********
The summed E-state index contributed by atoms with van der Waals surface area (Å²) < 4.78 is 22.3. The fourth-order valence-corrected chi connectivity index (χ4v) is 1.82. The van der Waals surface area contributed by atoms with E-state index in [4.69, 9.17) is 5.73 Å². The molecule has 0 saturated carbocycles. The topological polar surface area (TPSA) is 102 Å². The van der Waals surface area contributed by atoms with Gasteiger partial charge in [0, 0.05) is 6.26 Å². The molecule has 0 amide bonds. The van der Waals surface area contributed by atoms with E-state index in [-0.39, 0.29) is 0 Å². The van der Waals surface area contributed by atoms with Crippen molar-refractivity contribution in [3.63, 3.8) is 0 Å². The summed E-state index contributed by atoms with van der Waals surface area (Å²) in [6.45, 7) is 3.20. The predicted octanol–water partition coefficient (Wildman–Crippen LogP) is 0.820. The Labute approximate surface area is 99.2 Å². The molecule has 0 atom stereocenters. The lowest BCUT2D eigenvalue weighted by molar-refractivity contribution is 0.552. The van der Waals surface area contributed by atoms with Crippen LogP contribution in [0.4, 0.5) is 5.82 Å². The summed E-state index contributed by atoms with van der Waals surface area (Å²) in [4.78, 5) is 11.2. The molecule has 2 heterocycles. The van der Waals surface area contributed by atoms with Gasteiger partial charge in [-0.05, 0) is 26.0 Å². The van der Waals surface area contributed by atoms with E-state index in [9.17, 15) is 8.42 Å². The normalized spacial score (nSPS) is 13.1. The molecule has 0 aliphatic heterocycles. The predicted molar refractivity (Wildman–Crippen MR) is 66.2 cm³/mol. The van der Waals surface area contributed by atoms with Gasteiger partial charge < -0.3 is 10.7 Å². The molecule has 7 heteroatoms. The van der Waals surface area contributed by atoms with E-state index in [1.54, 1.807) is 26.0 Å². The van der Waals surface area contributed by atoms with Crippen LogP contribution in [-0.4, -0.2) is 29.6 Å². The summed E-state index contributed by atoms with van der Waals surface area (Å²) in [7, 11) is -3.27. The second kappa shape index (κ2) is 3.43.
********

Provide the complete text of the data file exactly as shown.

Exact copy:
The summed E-state index contributed by atoms with van der Waals surface area (Å²) < 4.78 is 22.3. The fourth-order valence-corrected chi connectivity index (χ4v) is 1.82. The van der Waals surface area contributed by atoms with E-state index in [4.69, 9.17) is 5.73 Å². The molecule has 0 saturated carbocycles. The topological polar surface area (TPSA) is 102 Å². The van der Waals surface area contributed by atoms with Gasteiger partial charge in [0, 0.05) is 6.26 Å². The molecule has 0 amide bonds. The van der Waals surface area contributed by atoms with E-state index in [-0.39, 0.29) is 0 Å². The van der Waals surface area contributed by atoms with Crippen molar-refractivity contribution in [3.63, 3.8) is 0 Å². The summed E-state index contributed by atoms with van der Waals surface area (Å²) in [6.45, 7) is 3.20. The predicted octanol–water partition coefficient (Wildman–Crippen LogP) is 0.820. The Labute approximate surface area is 99.2 Å². The molecule has 0 atom stereocenters. The lowest BCUT2D eigenvalue weighted by molar-refractivity contribution is 0.552. The van der Waals surface area contributed by atoms with Crippen LogP contribution in [0.4, 0.5) is 5.82 Å². The summed E-state index contributed by atoms with van der Waals surface area (Å²) in [4.78, 5) is 11.2. The molecule has 2 heterocycles. The van der Waals surface area contributed by atoms with Gasteiger partial charge in [-0.05, 0) is 26.0 Å². The van der Waals surface area contributed by atoms with E-state index in [9.17, 15) is 8.42 Å². The normalized spacial score (nSPS) is 13.1. The molecule has 0 aliphatic heterocycles. The predicted molar refractivity (Wildman–Crippen MR) is 66.2 cm³/mol. The van der Waals surface area contributed by atoms with Gasteiger partial charge < -0.3 is 10.7 Å². The molecule has 7 heteroatoms. The van der Waals surface area contributed by atoms with E-state index in [1.54, 1.807) is 26.0 Å². The van der Waals surface area contributed by atoms with Crippen LogP contribution in [-0.4, -0.2) is 29.6 Å². The summed E-state index contributed by atoms with van der Waals surface area (Å²) in [7, 11) is -3.27. The second kappa shape index (κ2) is 3.43.